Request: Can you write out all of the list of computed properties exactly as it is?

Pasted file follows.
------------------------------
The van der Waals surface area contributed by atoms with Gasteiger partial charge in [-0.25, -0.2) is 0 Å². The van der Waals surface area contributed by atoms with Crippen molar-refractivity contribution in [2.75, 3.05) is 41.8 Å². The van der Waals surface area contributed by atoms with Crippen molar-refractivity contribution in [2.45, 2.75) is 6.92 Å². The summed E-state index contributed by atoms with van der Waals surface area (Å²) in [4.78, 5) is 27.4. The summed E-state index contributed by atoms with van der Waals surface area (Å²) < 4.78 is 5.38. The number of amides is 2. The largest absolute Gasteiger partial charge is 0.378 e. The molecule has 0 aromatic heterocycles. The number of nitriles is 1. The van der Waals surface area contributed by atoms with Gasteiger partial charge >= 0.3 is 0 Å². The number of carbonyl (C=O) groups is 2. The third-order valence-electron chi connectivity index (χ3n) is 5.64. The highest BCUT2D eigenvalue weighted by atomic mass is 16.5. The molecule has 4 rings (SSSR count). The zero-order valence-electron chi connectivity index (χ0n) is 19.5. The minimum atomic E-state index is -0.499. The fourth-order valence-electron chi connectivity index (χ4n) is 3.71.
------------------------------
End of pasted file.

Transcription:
The van der Waals surface area contributed by atoms with Gasteiger partial charge in [-0.25, -0.2) is 0 Å². The van der Waals surface area contributed by atoms with Crippen molar-refractivity contribution in [2.75, 3.05) is 41.8 Å². The van der Waals surface area contributed by atoms with Crippen molar-refractivity contribution in [2.45, 2.75) is 6.92 Å². The summed E-state index contributed by atoms with van der Waals surface area (Å²) in [4.78, 5) is 27.4. The summed E-state index contributed by atoms with van der Waals surface area (Å²) < 4.78 is 5.38. The number of amides is 2. The largest absolute Gasteiger partial charge is 0.378 e. The molecule has 0 aromatic heterocycles. The number of nitriles is 1. The van der Waals surface area contributed by atoms with Gasteiger partial charge >= 0.3 is 0 Å². The number of carbonyl (C=O) groups is 2. The third-order valence-electron chi connectivity index (χ3n) is 5.64. The highest BCUT2D eigenvalue weighted by atomic mass is 16.5. The molecule has 4 rings (SSSR count). The zero-order valence-electron chi connectivity index (χ0n) is 19.5. The minimum atomic E-state index is -0.499. The fourth-order valence-electron chi connectivity index (χ4n) is 3.71.